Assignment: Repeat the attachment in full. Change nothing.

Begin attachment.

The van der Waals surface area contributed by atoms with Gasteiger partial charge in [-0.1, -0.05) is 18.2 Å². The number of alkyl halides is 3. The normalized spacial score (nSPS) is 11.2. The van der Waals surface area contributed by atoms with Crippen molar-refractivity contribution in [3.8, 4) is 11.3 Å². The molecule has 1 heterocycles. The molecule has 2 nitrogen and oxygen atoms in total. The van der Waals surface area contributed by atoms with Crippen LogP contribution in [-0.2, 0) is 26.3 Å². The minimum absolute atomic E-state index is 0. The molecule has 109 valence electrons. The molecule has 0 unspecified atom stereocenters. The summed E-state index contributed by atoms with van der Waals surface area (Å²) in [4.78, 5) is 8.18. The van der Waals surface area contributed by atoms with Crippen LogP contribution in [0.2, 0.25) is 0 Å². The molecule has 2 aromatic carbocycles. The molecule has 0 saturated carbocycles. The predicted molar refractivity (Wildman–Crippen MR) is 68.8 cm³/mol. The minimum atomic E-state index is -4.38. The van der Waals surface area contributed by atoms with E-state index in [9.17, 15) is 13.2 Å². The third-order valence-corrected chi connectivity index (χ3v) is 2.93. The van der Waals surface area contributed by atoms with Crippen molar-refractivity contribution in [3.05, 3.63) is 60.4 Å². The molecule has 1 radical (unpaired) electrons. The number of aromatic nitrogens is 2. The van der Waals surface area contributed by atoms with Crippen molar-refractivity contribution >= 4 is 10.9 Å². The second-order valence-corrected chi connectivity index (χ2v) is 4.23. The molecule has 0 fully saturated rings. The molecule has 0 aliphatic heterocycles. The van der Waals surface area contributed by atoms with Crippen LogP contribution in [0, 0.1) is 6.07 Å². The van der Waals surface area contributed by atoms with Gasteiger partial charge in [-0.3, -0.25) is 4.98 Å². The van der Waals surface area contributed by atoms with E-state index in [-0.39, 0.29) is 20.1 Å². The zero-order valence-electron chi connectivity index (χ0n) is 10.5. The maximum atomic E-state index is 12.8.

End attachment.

The van der Waals surface area contributed by atoms with Gasteiger partial charge in [-0.1, -0.05) is 18.2 Å². The number of alkyl halides is 3. The normalized spacial score (nSPS) is 11.2. The van der Waals surface area contributed by atoms with Crippen molar-refractivity contribution in [3.8, 4) is 11.3 Å². The molecule has 1 heterocycles. The molecule has 2 nitrogen and oxygen atoms in total. The van der Waals surface area contributed by atoms with Crippen LogP contribution in [-0.2, 0) is 26.3 Å². The minimum absolute atomic E-state index is 0. The molecule has 109 valence electrons. The molecule has 0 unspecified atom stereocenters. The summed E-state index contributed by atoms with van der Waals surface area (Å²) in [4.78, 5) is 8.18. The van der Waals surface area contributed by atoms with Crippen LogP contribution in [0.2, 0.25) is 0 Å². The molecule has 2 aromatic carbocycles. The molecule has 0 saturated carbocycles. The predicted molar refractivity (Wildman–Crippen MR) is 68.8 cm³/mol. The minimum atomic E-state index is -4.38. The van der Waals surface area contributed by atoms with E-state index in [9.17, 15) is 13.2 Å². The third-order valence-corrected chi connectivity index (χ3v) is 2.93. The van der Waals surface area contributed by atoms with Crippen molar-refractivity contribution in [3.05, 3.63) is 60.4 Å². The molecule has 1 radical (unpaired) electrons. The number of aromatic nitrogens is 2. The van der Waals surface area contributed by atoms with Crippen molar-refractivity contribution >= 4 is 10.9 Å². The second-order valence-corrected chi connectivity index (χ2v) is 4.23. The molecule has 0 fully saturated rings. The molecule has 0 aliphatic heterocycles. The van der Waals surface area contributed by atoms with Crippen LogP contribution in [0, 0.1) is 6.07 Å². The van der Waals surface area contributed by atoms with Gasteiger partial charge in [-0.3, -0.25) is 4.98 Å². The van der Waals surface area contributed by atoms with E-state index in [-0.39, 0.29) is 20.1 Å². The zero-order valence-electron chi connectivity index (χ0n) is 10.5. The maximum atomic E-state index is 12.8.